Education Technology Services

Understanding the costs of accessible edutech solutions for learners with disabilities

We have made incredible strides in supporting learners with disabilities. From an era where they had no aids or opportunities to learn, we have traversed through limited support via speech therapy, braille readers and the like to the present-day scenario where mature technologies such as text-to-speech and speech-to-text sustain learners with visual and motor difficulties.

Yet, the glass is not even half full. Accessibility is a mantra that many edutech providers chant, but funding, scaling and last-mile reach remains a far-off dream for many, especially in third-world countries.

It is undeniably an uphill task catering to the spectrum of disabilities, from learning and cognitive disabilities to supporting people with motor and congenital issues. But technology, when deployed adeptly, can be a great leveller. So why is it not happening here?

One of the key factors that inhibits scaling and adoption is the cost of making accessibility part of edutech solutions, whether they include resources or assistive technologies such as hardware, software, pedagogy, or support.

Several organisations have been making concentrated efforts to understand these costs in a data-driven manner – the first step towards addressing the costs and mitigating them. The World Bank’s 2022 report “A Landscape Review of ICT for Disability-inclusive Education” is a pioneering effort in this endeavour. The report details how despite the catalytic effect information and communication technology (ICT) tools can have on accessibility and learning outcomes, there is a definite gap between technology solutions and their applications in low- and middle-income countries.

Comprising country studies in Bangladesh, Ethiopia and other countries, the report examines the results of surveys, observations and interviews with learners and enablers using ICT and assistive technologies such as interactive whiteboards, mobile phones and tablets, multi-language support software and other reading and writing equipment. Up to 81% of the technologies were in place before the COVID pandemic of 2020, ensuring that disruptions during that year were not a confounding factor in the results. The technologies had been deployed with a variety of learning goals, including improving communication and social skills, accessing curriculum materials and more.

  • The cost of the technologies was reported as a major barrier of access. About 35.9% of the technologies cost $100 or more - a significant amount in local currencies of low-income countries, with only 15.1% being free of charge.
  • The technologies deployed were possibly improperly deployed, leading to inadequate adoption which could affect further funding downstream, in turn leading to increased costs. Assistive technologies or educational technology solutions with about 10% of learners were not assessed for usability or appropriateness.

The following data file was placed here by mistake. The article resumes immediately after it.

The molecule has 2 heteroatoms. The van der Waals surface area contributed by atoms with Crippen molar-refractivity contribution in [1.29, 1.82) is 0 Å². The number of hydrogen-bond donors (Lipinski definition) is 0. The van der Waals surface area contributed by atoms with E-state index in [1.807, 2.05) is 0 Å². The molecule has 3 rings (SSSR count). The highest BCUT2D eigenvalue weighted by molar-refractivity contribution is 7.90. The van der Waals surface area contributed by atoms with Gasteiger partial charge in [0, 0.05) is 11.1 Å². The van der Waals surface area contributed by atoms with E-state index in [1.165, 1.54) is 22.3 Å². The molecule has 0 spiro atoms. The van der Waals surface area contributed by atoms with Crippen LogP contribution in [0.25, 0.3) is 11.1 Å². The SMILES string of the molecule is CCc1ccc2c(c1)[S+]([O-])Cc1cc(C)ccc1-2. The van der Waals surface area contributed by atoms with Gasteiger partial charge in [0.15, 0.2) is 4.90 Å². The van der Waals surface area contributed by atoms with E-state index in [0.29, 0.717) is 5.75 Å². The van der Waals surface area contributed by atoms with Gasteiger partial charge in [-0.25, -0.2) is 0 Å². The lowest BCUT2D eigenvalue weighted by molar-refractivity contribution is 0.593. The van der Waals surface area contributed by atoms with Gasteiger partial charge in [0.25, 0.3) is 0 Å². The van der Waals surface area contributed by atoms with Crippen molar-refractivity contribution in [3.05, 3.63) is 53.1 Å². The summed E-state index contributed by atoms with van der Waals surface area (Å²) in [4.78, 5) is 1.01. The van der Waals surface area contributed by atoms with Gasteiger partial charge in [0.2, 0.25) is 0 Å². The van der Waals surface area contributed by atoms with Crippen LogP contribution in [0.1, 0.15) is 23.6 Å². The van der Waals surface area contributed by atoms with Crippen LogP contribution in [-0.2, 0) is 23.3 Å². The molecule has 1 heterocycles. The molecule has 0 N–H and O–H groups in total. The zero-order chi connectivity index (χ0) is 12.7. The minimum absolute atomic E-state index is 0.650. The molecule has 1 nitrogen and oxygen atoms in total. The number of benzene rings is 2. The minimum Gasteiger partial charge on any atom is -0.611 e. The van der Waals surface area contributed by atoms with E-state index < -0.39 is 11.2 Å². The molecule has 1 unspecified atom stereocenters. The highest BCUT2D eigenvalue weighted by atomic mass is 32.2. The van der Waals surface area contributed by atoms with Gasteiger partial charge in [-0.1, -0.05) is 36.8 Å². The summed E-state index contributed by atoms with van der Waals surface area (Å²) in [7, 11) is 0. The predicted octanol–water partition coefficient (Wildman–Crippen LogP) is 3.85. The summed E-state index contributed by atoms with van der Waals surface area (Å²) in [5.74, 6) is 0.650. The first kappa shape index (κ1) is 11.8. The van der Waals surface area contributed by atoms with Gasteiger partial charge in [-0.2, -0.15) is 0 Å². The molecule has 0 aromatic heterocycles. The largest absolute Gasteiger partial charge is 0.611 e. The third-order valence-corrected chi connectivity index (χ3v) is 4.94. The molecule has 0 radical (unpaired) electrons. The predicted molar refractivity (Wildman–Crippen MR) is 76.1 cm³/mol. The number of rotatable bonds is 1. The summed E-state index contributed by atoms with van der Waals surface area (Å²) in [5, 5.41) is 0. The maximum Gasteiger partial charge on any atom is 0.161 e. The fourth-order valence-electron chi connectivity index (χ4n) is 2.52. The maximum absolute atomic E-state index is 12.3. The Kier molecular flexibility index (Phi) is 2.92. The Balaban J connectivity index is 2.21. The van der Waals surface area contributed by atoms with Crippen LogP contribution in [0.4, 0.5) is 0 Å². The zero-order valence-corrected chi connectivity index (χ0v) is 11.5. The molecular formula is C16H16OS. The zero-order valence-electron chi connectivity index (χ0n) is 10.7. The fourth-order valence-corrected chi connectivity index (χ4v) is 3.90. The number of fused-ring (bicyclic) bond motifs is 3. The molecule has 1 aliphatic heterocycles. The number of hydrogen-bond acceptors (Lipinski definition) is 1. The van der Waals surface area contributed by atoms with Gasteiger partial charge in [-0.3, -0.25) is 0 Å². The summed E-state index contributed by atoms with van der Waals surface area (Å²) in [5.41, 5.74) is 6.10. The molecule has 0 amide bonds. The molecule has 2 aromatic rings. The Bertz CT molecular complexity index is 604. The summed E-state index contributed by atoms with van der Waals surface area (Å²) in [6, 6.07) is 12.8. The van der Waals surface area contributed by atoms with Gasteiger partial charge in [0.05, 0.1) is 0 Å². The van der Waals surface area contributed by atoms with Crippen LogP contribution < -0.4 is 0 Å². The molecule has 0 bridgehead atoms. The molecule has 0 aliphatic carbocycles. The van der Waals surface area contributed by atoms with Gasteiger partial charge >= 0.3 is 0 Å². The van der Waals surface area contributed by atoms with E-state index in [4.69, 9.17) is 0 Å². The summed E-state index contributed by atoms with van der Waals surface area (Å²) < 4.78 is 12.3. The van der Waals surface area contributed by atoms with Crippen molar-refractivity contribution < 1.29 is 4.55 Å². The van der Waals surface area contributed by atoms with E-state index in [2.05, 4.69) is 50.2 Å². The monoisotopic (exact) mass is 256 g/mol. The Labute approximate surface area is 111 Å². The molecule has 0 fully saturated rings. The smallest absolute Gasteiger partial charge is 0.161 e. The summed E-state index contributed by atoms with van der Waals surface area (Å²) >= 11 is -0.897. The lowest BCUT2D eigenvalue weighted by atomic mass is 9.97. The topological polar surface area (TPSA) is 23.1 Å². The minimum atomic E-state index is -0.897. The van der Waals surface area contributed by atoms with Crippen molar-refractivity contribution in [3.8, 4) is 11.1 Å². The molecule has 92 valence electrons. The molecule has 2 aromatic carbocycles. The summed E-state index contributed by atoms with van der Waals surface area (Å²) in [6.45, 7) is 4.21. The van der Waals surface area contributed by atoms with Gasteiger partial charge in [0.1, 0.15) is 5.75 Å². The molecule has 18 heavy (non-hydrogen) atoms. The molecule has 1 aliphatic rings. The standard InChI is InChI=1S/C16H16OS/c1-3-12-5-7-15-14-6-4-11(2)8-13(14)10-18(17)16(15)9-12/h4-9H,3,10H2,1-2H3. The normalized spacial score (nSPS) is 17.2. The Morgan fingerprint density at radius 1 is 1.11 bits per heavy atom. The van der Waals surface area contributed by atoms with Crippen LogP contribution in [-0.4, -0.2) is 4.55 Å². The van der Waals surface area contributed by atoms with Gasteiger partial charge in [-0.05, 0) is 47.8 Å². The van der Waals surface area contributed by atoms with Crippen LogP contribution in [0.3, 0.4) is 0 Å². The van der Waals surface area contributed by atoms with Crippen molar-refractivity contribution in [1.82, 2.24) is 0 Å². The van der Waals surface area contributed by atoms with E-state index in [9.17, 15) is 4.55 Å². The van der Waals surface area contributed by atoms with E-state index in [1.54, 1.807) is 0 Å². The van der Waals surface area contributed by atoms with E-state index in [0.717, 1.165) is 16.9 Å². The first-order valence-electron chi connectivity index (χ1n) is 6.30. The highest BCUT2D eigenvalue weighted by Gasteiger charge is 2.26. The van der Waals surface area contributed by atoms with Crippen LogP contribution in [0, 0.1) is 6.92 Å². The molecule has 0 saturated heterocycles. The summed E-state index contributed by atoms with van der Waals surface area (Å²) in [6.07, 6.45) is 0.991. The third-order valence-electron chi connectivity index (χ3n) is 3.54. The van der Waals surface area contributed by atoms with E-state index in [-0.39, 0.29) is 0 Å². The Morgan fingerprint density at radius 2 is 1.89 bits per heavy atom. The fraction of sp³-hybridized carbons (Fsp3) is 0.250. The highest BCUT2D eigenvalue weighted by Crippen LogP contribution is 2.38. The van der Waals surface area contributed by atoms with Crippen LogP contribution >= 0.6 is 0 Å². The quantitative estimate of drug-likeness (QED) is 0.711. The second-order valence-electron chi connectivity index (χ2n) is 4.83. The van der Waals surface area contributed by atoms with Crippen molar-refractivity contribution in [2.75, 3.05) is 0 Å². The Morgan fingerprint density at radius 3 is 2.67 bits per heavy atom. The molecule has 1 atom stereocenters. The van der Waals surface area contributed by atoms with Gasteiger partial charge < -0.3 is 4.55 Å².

• The families or schools of disabled learners comprised a significant share of buyers of edtech for inclusive education. The purchases were made via private sellers or manufacturers without any mediation by the government. Cost was therefore an important barrier for these buyer categories to access the technologies.

Similarly in their 2021 report titled “Cost-Effectiveness and EdTech Considerations and case studies'', authors Rachel Chuang, Nicholas Burnett and Elizabeth Robinson posit that edtech providers and enablers must take an important consideration into account when planning to deploy cost-effective solutions: to define the costs in detail. This is vital because the cost detail informs future evidence-based decisions. Chuang et al state that the “cost data is often not disaggregated, calculated incorrectly, or missing”. Costs must be real-time, transparent, and accurate. Costs may occur after the lifetime of a project, in hardware maintenance, subscriptions and tech support.

Here are some of the typical inclusive edtech solution costs that must be accounted for teaching and learning:

  • Network equipment and server hardware costs, including repairs and replacements during outages and maintenance runs
  • Licensing fees for curriculum
  • Software costs
  • Vendor or technology lock-in costs
  • Pilot and test bed costs
  • Energy usage related costs
  • Connectivity costs
  • Infrastructure costs such as buildings, infrastructure to house new equipment securely
  • Salaries for teachers, technical support staff and labour costs for device, system or network issue resolution
  • Parental engagement costs.

As per the report, other factors that impact cost-effectiveness in edtech solutions include:

  • Comparing the impact across interventions
  • Promoting intersections of equity and cost-effectiveness
  • Conducting short- and long-term analysis
  • Designing for the present as well as the future
  • Keeping sustainability and financing in mind.

Such factors are pushed all the more to the front and centre when it comes to learners with disabilities. Their needs in terms of technology may not be catered for with standard equipment. Learners with disabilities will need specialised hardware and software as well as teachers and support staff trained to support the learners through the intervention.

Making edtech-supported learning accessible and inclusive for all learners, including those with disabilities, needs to be a carefully planned exercise, taking all stakeholders into confidence and understanding the gamut of associated costs.

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